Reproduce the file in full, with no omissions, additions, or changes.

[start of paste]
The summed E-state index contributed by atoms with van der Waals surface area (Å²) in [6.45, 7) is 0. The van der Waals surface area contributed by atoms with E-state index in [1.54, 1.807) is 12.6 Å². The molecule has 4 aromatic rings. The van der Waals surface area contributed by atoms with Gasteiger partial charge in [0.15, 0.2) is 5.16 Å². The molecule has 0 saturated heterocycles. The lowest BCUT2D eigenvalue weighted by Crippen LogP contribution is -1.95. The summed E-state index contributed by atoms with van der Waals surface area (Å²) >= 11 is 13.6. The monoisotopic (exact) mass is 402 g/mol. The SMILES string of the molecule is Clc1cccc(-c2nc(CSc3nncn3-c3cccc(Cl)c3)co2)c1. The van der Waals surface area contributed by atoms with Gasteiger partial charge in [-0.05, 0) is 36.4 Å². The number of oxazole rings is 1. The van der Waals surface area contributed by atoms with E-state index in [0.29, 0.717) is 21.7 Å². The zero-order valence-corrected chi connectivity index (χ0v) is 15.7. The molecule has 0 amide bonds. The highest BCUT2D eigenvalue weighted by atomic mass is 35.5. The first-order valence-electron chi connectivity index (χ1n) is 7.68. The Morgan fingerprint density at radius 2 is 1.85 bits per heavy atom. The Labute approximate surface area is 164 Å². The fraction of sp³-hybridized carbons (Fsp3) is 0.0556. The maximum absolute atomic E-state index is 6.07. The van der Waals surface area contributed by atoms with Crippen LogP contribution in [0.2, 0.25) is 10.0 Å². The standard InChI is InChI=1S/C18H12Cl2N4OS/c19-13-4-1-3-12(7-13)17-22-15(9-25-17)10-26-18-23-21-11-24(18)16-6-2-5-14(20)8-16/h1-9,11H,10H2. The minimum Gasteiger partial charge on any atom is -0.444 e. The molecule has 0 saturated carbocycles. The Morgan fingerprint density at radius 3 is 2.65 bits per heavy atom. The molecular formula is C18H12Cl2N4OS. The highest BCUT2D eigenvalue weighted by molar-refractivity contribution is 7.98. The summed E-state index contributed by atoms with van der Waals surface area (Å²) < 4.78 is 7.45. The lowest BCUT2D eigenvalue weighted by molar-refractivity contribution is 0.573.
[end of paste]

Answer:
The summed E-state index contributed by atoms with van der Waals surface area (Å²) in [6.45, 7) is 0. The van der Waals surface area contributed by atoms with E-state index in [1.54, 1.807) is 12.6 Å². The molecule has 4 aromatic rings. The van der Waals surface area contributed by atoms with Gasteiger partial charge in [0.15, 0.2) is 5.16 Å². The molecule has 0 saturated heterocycles. The lowest BCUT2D eigenvalue weighted by Crippen LogP contribution is -1.95. The summed E-state index contributed by atoms with van der Waals surface area (Å²) >= 11 is 13.6. The monoisotopic (exact) mass is 402 g/mol. The SMILES string of the molecule is Clc1cccc(-c2nc(CSc3nncn3-c3cccc(Cl)c3)co2)c1. The van der Waals surface area contributed by atoms with Gasteiger partial charge in [-0.05, 0) is 36.4 Å². The number of oxazole rings is 1. The van der Waals surface area contributed by atoms with E-state index in [0.29, 0.717) is 21.7 Å². The zero-order valence-corrected chi connectivity index (χ0v) is 15.7. The molecule has 0 amide bonds. The highest BCUT2D eigenvalue weighted by atomic mass is 35.5. The first-order valence-electron chi connectivity index (χ1n) is 7.68. The Morgan fingerprint density at radius 2 is 1.85 bits per heavy atom. The Labute approximate surface area is 164 Å². The fraction of sp³-hybridized carbons (Fsp3) is 0.0556. The maximum absolute atomic E-state index is 6.07. The van der Waals surface area contributed by atoms with Crippen LogP contribution in [0.2, 0.25) is 10.0 Å². The standard InChI is InChI=1S/C18H12Cl2N4OS/c19-13-4-1-3-12(7-13)17-22-15(9-25-17)10-26-18-23-21-11-24(18)16-6-2-5-14(20)8-16/h1-9,11H,10H2. The minimum Gasteiger partial charge on any atom is -0.444 e. The molecule has 0 saturated carbocycles. The Morgan fingerprint density at radius 3 is 2.65 bits per heavy atom. The molecular formula is C18H12Cl2N4OS. The highest BCUT2D eigenvalue weighted by molar-refractivity contribution is 7.98. The summed E-state index contributed by atoms with van der Waals surface area (Å²) < 4.78 is 7.45. The lowest BCUT2D eigenvalue weighted by molar-refractivity contribution is 0.573.